Currently in Los Angeles — October 5th, 2022

The weather, currently.

Sunny, warm, and a little breezy.

Once a year, I get a pumpkin spice latte. It’s always in the month of October, when fake foliage plastered around every Los Angeles interior has tricked my mind into thinking it’s 40 degrees outside. I get that hot, seasonal drink, and perhaps a warmed up pastry, and then I step outside into the cool, crisp, 84°F heat.

That’s what’ll happen when you get your annual pumpkin spiced anything tomorrow, when it’s warm and sunny and the leaves turn orange because they’re consumed in a wildfire rather than losing chlorophyll. But I think tomorrow will still be pretty nice, because there’s a bit of a breeze that will accompany us tomorrow that always reminds me that there is, in fact, a seasonal change afoot. Temperatures fall quickly after sunset, so you may want a jacket at hand if you’re out after 7 PM and not ready for lows to be in the 60’s.  Lowest point will be about 63°F.

—Renée Reizman

What you need to know, currently.

Fueled by climate change — Typhoon Noru became a super typhoon
Nearly a dozen dead, and hundreds of thousands were displaced in recent super typhoon Noru.

“Typhoon Noru made landfall in the northern region of the Philippines and then made its way to Vietnam, last week — causing extreme flooding and killing at least 12, according to local reporting.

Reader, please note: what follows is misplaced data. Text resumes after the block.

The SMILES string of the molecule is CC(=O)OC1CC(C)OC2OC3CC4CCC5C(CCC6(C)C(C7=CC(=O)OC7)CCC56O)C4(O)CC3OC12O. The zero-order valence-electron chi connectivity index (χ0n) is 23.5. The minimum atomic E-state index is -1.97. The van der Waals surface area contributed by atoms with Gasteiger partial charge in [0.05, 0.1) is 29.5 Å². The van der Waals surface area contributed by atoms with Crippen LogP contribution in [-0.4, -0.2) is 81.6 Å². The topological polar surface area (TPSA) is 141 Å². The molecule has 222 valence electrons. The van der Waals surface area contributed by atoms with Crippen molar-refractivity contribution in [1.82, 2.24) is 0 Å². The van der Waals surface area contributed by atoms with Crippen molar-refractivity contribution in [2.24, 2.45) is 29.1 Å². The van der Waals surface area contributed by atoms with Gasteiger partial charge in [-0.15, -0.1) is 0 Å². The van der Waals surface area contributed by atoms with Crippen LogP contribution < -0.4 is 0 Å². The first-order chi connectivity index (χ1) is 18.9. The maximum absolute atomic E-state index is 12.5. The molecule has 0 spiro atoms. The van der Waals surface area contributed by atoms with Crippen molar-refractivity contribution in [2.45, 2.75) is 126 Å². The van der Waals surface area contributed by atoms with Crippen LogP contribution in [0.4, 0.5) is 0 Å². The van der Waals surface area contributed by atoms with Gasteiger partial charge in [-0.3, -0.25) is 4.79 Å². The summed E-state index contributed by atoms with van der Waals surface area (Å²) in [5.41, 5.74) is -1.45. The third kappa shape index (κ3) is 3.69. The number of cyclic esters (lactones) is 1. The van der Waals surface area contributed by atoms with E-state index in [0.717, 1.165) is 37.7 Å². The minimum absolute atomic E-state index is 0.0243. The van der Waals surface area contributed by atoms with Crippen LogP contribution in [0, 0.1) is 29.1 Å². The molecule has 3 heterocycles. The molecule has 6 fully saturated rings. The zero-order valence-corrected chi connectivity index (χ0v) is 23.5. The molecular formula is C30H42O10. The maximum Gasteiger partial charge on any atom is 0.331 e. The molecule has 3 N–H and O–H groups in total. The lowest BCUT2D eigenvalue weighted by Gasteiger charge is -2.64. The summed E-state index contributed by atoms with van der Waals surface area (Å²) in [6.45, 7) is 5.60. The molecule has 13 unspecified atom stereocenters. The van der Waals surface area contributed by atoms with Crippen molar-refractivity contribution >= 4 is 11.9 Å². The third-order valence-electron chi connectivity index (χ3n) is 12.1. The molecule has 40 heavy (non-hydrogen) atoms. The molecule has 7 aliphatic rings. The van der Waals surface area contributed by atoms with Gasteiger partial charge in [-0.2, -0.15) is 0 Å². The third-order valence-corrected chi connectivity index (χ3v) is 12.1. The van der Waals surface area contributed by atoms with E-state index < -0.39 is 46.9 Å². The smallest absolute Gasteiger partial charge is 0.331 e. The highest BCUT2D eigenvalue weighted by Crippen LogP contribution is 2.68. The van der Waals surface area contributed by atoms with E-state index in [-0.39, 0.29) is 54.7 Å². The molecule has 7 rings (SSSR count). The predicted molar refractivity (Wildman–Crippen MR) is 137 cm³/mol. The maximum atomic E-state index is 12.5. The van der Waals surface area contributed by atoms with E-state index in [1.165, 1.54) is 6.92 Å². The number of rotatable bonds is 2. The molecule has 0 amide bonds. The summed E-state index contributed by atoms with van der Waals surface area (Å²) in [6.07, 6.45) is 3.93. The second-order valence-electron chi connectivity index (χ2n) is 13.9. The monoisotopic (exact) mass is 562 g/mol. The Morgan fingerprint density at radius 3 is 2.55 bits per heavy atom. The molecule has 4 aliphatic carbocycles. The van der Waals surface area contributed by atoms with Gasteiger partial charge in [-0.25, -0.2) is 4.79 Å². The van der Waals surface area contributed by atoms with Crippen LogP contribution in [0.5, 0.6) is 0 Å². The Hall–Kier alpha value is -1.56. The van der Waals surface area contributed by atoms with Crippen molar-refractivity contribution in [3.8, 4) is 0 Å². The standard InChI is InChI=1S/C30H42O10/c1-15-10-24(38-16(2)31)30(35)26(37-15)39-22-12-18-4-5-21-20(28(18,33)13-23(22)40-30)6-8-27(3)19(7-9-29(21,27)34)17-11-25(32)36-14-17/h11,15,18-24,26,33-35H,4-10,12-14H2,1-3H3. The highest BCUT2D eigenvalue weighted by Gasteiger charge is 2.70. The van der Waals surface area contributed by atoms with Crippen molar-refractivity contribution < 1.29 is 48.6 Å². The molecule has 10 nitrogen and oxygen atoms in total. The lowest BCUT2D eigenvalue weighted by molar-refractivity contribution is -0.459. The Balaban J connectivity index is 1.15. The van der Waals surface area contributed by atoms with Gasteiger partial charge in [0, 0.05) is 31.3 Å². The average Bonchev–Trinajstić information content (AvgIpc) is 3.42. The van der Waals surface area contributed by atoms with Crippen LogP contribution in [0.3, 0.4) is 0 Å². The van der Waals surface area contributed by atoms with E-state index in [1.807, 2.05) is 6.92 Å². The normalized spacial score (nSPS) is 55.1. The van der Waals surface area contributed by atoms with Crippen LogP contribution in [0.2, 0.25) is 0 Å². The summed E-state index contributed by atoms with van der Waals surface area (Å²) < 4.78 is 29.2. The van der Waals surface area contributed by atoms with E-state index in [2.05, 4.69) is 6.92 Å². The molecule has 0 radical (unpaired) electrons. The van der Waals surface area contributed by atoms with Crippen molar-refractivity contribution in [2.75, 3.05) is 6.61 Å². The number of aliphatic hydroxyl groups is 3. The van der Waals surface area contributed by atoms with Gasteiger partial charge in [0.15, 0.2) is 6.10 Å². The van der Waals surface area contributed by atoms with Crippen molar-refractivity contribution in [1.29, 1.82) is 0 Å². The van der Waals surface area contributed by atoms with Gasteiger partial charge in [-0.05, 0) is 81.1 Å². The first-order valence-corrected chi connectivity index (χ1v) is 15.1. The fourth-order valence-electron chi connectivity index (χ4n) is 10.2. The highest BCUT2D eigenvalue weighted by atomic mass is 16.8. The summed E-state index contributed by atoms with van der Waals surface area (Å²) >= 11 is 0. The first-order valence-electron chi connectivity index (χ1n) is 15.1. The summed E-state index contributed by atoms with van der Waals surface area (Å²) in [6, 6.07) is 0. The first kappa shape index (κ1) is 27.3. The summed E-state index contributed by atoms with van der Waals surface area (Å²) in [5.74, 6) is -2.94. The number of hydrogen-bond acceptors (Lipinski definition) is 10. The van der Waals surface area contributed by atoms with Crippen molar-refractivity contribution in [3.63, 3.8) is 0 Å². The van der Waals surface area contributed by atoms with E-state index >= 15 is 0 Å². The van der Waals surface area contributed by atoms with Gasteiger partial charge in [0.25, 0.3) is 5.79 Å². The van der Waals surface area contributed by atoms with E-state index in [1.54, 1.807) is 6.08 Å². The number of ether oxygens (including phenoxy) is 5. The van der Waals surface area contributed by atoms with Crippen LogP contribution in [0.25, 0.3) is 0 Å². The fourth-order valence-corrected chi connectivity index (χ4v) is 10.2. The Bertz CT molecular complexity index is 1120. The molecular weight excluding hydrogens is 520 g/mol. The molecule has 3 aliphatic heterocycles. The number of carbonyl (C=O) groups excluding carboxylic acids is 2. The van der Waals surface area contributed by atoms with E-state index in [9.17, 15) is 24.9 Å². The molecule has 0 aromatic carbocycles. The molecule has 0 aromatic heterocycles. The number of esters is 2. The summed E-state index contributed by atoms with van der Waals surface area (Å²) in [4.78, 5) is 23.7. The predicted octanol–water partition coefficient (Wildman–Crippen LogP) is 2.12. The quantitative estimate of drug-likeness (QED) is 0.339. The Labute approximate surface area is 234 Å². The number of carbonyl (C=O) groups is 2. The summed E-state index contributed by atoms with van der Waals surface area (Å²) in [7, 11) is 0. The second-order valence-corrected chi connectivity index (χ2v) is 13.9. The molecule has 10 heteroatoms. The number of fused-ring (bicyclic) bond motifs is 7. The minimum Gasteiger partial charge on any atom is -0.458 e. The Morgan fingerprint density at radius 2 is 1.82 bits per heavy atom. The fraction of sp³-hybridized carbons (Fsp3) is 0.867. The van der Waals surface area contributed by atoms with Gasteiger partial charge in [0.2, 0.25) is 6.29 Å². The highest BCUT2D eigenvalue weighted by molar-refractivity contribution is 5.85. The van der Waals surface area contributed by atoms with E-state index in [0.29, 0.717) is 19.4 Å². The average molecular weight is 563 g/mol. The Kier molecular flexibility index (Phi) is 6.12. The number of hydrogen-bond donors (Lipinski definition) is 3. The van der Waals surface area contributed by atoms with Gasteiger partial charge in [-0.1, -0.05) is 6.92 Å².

Local Filipinos weren’t given much time to prepare. The storm quickly developed into a super typhoon — the equivalent of a category 5 hurricane — with sustaining winds of up to 143 miles per hour, once it hit land.

This is similar to what residents in Florida just experienced with Hurricane Ian. Rapidly intensifying typhoons and hurricanes are becoming more common because of climate change, according to meteorologists. Warmer waters and excess moisture in the air give even the smallest of storms the boost they need to become devastating.

Local resources quickly become finite in these instances of extreme weather. Nearly tens of thousands of people were stranded in one of the Philippine’s many temporary evacuation centers, unable to safely re-enter their homes and communities, thanks to Noru.”

Click here to read the full story.

What you can do, currently.

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